Friday, May 25, 2012

Yes, there is an upside to being an introvert

It's commonplace to think that introverts have it tough. They appear to feel awkward in company, they prefer to stay silent in classrooms and at work, and, so, they risk being thought of as not very smart, not team players, not leadership material,

All downsides, right? So what is the upside? Is there an upside?

Yes, there is, writes Bryan Walsh in Time magazine.

Walsh, a self-confessed introvert, begins his article with a description of his experience at a diplomatic party in Tokyo. "Small talk with stiff-backed strangers at a swanky cocktail party is by far my least favourite part of my job," he writes. "Send me to a famine or a flood and I'm comfortable. A few rounds of the room at a social event, however, leave me exhausted. So now and then I retreat into the solitude of the bathroom, watching the minutes tick by until I've recovered enough to go back out there."

We then learn that, by some estimates, 30 per cent of all people fall on the introvert end of the temperament spectrum. But what does the label actually mean?

...introverted does not have to mean shy, though there is overlap. Shyness is a form of anxiety characterised by inhibited behaviour. It also implies a fear of social judgment that can be crippling. Shy people actively seek to avoid social situations, even ones they might want to take part in, because they may be inhibited by fear. Introverts shun social situations because, Greta Garbo-style, they simply want to be alone.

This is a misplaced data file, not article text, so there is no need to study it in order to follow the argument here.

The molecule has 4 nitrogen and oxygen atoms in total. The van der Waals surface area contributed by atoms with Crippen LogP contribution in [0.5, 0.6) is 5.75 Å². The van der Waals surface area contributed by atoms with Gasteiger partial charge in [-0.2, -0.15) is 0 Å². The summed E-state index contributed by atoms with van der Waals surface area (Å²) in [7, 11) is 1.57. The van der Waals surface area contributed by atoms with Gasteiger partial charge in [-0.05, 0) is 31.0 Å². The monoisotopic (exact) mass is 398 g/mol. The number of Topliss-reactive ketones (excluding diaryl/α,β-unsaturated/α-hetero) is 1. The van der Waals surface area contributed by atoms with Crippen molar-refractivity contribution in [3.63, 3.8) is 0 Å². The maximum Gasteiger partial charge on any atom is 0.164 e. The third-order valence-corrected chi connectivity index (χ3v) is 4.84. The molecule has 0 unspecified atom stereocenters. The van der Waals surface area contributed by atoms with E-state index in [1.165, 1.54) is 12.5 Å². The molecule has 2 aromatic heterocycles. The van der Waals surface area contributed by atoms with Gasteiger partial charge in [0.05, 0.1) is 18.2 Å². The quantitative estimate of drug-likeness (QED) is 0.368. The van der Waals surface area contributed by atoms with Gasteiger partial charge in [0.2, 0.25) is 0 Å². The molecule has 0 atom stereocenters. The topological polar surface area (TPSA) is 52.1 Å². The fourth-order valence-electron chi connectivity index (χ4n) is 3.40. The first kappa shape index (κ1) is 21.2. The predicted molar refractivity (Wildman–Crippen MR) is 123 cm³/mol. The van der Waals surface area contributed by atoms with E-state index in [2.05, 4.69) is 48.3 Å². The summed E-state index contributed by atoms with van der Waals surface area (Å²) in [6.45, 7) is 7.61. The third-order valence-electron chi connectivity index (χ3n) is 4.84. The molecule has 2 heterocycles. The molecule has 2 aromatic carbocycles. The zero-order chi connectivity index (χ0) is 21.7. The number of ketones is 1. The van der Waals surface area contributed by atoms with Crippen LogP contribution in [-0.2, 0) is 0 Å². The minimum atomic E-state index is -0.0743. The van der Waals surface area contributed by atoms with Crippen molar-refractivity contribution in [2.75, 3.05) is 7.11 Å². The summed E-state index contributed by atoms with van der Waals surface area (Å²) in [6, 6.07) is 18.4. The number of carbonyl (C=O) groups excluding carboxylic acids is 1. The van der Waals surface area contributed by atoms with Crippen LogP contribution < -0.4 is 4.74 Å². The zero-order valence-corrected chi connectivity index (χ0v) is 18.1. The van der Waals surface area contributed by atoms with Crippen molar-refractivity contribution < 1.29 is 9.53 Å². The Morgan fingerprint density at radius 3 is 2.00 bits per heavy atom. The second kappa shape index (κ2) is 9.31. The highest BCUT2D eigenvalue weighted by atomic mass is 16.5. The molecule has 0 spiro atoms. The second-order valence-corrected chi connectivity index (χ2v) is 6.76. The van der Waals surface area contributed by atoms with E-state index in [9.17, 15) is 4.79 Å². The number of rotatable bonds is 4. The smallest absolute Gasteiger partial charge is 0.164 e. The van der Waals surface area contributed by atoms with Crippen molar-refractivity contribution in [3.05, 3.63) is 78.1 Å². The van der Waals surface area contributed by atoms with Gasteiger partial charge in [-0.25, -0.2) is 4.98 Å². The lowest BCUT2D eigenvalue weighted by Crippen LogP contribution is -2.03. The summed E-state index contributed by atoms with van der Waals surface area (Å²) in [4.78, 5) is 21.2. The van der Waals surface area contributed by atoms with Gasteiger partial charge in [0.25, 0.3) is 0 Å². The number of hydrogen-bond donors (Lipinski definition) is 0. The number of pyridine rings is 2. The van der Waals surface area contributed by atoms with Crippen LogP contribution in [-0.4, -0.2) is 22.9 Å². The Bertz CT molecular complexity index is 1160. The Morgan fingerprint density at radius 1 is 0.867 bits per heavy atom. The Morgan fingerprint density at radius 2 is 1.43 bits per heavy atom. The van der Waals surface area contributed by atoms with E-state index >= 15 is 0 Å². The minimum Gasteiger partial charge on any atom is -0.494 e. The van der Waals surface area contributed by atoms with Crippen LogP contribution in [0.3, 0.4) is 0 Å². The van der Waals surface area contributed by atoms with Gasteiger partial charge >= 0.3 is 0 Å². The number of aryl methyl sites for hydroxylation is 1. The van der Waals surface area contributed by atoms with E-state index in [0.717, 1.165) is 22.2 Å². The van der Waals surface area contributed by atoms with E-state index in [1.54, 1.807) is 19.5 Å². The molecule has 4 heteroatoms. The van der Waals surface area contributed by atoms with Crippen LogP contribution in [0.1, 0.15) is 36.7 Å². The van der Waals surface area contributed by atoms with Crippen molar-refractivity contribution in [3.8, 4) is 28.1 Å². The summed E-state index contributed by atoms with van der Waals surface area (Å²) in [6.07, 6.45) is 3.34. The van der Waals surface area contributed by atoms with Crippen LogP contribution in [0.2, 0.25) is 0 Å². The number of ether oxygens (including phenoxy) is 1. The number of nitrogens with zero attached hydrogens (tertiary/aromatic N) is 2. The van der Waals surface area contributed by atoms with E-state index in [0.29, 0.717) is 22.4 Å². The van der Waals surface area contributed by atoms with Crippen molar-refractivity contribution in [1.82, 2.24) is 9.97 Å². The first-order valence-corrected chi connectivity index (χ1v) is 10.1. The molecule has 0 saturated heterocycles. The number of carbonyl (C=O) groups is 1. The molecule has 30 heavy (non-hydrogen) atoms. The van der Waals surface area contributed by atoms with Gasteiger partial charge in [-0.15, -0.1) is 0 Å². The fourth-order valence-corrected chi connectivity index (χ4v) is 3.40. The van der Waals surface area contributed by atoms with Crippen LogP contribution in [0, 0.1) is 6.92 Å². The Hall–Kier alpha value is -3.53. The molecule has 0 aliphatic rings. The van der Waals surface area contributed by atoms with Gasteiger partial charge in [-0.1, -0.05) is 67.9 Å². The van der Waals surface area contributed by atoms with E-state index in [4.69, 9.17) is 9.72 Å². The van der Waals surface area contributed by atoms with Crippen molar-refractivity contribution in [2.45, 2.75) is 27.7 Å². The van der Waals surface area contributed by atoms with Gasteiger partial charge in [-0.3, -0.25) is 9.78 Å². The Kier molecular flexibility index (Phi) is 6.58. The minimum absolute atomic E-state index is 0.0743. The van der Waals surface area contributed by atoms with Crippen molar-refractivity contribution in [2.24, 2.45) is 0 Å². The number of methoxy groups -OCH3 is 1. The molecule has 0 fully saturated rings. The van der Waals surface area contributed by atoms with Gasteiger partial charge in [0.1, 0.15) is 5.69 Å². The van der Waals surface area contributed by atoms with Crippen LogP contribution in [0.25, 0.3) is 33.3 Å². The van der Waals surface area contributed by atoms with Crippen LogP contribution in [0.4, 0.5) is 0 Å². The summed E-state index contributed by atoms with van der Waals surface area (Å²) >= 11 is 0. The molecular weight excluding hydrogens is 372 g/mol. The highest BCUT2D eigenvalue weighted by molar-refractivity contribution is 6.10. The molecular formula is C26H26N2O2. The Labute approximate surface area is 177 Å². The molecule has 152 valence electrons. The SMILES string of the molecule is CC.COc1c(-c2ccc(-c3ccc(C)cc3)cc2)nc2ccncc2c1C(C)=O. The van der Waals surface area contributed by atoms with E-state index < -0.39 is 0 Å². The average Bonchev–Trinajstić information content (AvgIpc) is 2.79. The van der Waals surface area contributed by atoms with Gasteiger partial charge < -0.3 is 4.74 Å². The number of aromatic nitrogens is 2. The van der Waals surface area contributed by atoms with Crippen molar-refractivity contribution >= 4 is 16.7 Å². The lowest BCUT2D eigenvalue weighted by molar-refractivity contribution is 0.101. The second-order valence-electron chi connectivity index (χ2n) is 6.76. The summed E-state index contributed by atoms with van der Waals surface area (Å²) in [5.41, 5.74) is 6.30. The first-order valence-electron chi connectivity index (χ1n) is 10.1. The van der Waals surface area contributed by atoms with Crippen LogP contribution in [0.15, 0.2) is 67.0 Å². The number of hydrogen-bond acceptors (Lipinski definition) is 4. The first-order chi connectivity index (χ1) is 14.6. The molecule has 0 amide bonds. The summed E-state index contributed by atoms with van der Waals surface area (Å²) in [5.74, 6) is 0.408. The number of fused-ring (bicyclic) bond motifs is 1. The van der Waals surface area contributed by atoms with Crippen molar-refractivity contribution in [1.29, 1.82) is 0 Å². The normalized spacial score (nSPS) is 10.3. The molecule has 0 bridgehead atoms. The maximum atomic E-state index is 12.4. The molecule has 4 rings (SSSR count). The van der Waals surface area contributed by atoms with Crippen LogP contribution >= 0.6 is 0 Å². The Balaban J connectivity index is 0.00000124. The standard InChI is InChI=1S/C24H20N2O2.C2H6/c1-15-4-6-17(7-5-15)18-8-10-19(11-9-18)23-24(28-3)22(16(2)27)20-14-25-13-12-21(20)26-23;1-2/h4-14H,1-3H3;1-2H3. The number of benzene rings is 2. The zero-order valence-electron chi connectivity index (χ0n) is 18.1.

So being introverted can be very different from being shy. I didn't know that.

Walsh also discusses why simply being an introvert can feel taxing...

...especially in America, land of the loud and home of the talkative. From classrooms built around group learning to open-plan offices that encourage endless meetings, it sometimes seems that the quality of your work has less value than the volume of your voice.

That last sentence is sure to find resonance in many workplaces in India.

But Walsh's piece is about the upside of being an introvert so he goes to meet Susan Cain, author of the new book Quiet: The Power of Introverts in a World That Can't Stop Talking, who tells him that there's indeed a subtle bias against introverts, "and it's generating a waste of talent and energy and happiness". It may be time, Walsh writes, for America [read "all of us"] to learn the forgotten rewards of sitting down and shutting up.

What, then, are the advantages of being an introvert? There are plenty — and you can read about them here: "The upside of being an introvert (and why extroverts are overrated)".
  • Are you an introvert or an extrovert? Answer these 12 questions to find out: "Quiet Quiz".
  • Also read: A former CEO who uses his shyness to forge close relationships and build trust with employees now often stands in front of a roomful of people and tells them how they, too, can be leaders. His advice: "Introverts can be leaders too".
  • Photo illustration: Zachary Scott, courtesy Time

1 comment:

  1. Here's another one that I thought was good insight on a loner -

    I've been in Walsh's situation (the diplomatic party in Tokyo) many a time. But I've found a way to quietly step back and be present at the same time. I once read somewhere that you don't learn anything by hearing yourself speak, so being quiet is not really a bad thing.


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